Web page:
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book review

‘The Last Judgment’ for Chambers of Justice Series

By Chris Carpenter Program Director - ANAHEIM, California -- From a spiritual perspective, Jerusalem’s Temple Mount intersects three different religions – Christianity, Judaism, and Islam.

According to Genesis 22, under the golden Dome of the Rock, Abraham tried to sacrifice his son Isaac to God. Generations later, King David built an altar upon the same rock to stop the plague. His son Solomon built the first temple that was destroyed by Nebuchadnezzar on this site. Without question, the Temple Mount is the foundation stone of Judeo-Christian tradition.

But the religion of Islam also lays claim to the Temple Mount. When the Muslims conquered Jerusalem in 1638, it set the stage for the first mosque to be built there. In fact, the Temple Mount is regarded as third in importance to Muslims, after Mecca and Medina.

The confluence of the three religions on such a small plot of land in such a holy city has led to centuries inflicted with hatred-fueled conflict.

Such an undercurrent serves as the focal point of Craig Parshall’s new legal thriller “The Last Judgment”, from Harvest House Publishers. In this, the fifth and final installment of his Chambers of Justice series, Parshall departs the breezy summer environs of North Carolina’s Outer Banks (“Missing Witness”) and takes attorney Will Chambers to the spiritual epicenter of Jerusalem.

Older and wiser, Chambers is doing his best to settle into a quiet suburban lifestyle filled with school sporting events, recitals, and spending more time with his wife and son. The last thing on his mind is taking on a religious case that has apocryphal implications.

But that is exactly what happens. Chambers makes the decision to defend a young Christian converted from Islam who is charged with staging a religious riot in the United States. With the case settled, Chambers does not hear from the young man again until he receives a call from Jerusalem. His client, Gilead Ahman, has been charged with bombing the Temple Mount into a pile of rubble and stone. At issue is whether Ahman has enlisted a terrorist cult to assist him in the Temple Mount’s destruction or did he act alone.

Now Chambers must figure out whether his client is on a mission for God, for Allah, or none of the above. Further complicating matters is a wife at home who wants him to have no part in the case.

At the book’s core, Parshall effectively explains why the Temple Mount is such a valuable piece of real estate in a world racing forward toward the end times.

“I really believe that Jerusalem is the future,” explained Parshall, in a recent interview with “It is the future of the United States, it’s the global future, and it is also the future of the Christian church. If we lose sight of its importance in God’s grand scheme of things than we really forget why Jerusalem is so special and why it is at the heart of God. Evangelicals can differ on timelines and the eschatology but we all agree on one thing … that is Jesus is coming again and Jerusalem will play an integral part in that. To forget that means we really forget to read the signs of the times.”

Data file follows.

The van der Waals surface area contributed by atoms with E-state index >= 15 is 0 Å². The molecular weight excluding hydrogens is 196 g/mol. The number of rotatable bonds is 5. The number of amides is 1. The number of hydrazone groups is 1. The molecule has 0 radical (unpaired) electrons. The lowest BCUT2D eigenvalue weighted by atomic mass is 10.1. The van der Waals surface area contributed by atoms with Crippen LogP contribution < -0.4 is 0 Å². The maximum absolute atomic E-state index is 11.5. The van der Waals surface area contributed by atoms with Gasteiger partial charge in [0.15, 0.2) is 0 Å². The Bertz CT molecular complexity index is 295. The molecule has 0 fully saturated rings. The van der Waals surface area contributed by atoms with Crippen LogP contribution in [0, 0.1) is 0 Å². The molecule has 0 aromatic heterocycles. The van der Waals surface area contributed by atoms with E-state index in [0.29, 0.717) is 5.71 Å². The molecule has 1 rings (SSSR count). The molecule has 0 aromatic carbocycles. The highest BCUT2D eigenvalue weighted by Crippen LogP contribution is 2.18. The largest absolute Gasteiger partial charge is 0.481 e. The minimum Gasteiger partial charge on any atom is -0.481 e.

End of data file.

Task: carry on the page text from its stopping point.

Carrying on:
Readers of the Chambers of Justice series will find a more seasoned Will Chambers both professionally and spiritually in “The Last Judgment”. It has been refreshing to see the evolution of his faith, a process of spiritual maturity that culminates with some hard choices to be made in the face of cataclysmic events.

“I challenged myself to show growth and change in him (Will Chambers),” Parshall said. “In my first book he comes to the Lord. He is about as unsaved as you can get. He is a man in turmoil, whose life is literally unraveling. In book two, he is trying to figure out how to integrate his faith into the workplace. In book three, his spirituality grows in a world view sense. The fourth book is more of a fun story but Will grows in his relationship with Fiona (his wife) as well as his priorities as a father. In this book, Will learns about sacrifice and the calling of obedience.”

Parshall has made sure to include many of the colorful characters that have accompanied Chambers on his many previous adventures fighting for justice. Along for the ride this time are pilot Tex Rhoady, vindictive scientist Orville Putrie, and his reclusive mentor Len Redgrove.

“These were characters I really liked,” said Parshall. “I didn’t want to say goodbye to these people. A long time before writing “The Last Judgment” I decided that a lot of these characters I somehow wanted to bring back and give them a last curtain call.”

“The Last Judgment” concludes in a hail of gunfire, explosions, and top secret aircraft. When the last gun has been fired and the last bomb has been thrown, readers are left with a man, his faith, and the knowledge that Will Chambers made a difference in the lives of many.

Ultimately, this is a book that delves into the sometimes tense relationship between Christianity and Islam. In the books’ 428 pages, Parshall probes many critical issues, politically and religiously, that may be addressed in the not too distant future.

I highly recommend “The Last Judgment” for several reasons. First, Parshall tackles an issue (the contentious nature of the Temple Mount) he is very passionate about with aplomb. Second, as he has done so eloquently in previous Chambers of Justice offerings, he writes fresh, compelling narrative with mass market appeal. Finally, Craig Parshall is a master at weaving morality into the narrow, litigious margins of the courtroom.

If you haven’t done so already, do yourself a favor today and pick up a copy of “The Last Judgment”.

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Some information used in this article courtesy of Harvest House Publishing.


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